Server: nginx/1.8.0
Date: Tue, 28 Jul 2015 22:27:25 GMT
Content-Type: text/xml
Content-Length: 52
Last-Modified: Tue, 28 Jul 2015 22:21:13 GMT
Connection: close
ETag: "55b80059-34"
Expires: Thu, 31 Dec 2037 23:55:55 GMT
Cache-Control: max-age=315360000
Accept-Ranges: bytes
 
<version productid="test_product">1.0.0</version>

Did one of their developers read somewhere that POST is somehow better than GET? Not only did this violate the principle of least surprise (for me at least), but it also flies in the face of HTTP verb standards. GET is generally expected to be used for repeatable requests with no side effects. POST is generally expected to be used for requests that create a resource or otherwise perform tasks that have side effects. A version check should not, in my opinion, have side effects since the only reason for doing such a thing is to check the damn version in the first place.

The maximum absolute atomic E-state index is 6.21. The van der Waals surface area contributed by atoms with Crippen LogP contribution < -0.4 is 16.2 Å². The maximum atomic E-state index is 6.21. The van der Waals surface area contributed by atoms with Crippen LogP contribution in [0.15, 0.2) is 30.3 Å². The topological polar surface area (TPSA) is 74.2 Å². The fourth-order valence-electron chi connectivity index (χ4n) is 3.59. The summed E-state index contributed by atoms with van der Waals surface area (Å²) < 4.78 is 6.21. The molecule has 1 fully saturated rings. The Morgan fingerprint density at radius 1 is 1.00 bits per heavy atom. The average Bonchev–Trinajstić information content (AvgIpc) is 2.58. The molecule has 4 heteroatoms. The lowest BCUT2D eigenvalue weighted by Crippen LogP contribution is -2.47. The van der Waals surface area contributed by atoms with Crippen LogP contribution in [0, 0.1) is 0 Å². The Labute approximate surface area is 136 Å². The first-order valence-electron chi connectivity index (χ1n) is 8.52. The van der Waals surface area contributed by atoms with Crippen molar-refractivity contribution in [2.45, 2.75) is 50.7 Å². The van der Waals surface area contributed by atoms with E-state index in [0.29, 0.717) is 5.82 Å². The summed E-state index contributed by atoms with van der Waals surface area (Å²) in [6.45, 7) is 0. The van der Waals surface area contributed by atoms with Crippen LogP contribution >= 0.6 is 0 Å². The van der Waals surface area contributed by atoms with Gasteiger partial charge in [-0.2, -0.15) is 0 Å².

An even more egregious problem in this particular case is the lack of any post data. Seriously, look! Content-Length: 0. Nothing. Nada. Zero. Why would you do this? Do I have to write some kind of script just to handle a stupid version check that does nothing but look here, examine the number, and say “Oh, hey, guess I better not update. It’s still the same!”

No. Or rather, Hell, no.

I hate to abuse nginx’s config for something of this nature, but since I haven’t finished setting up a distribution framework for these plugins, all I wanted to do was push some static files indicating the current version somewhere. So, after a cursory search, here’s what I stumbled on:

error_page 405 =200 $uri;

If nginx would otherwise return a “405 Method Not Allowed,” we redirect it to the URL we were going to retrieve anyway, and return that. It’s a horrible workaround, and there’s probably better, but I shouldn’t have to do this in the first place.

I suppose I could understand it if you were passing along some sort of token with the version check, perhaps for client identification or similar, but in this case it’s just used to determine whether a plugin has outstanding updates ready. Let’s GET real, people. Stop abusing HTTP verbs.

Oh, and that tag (yes, you know which one) is an inside joke. I’m not allowed to repeat it in mixed company.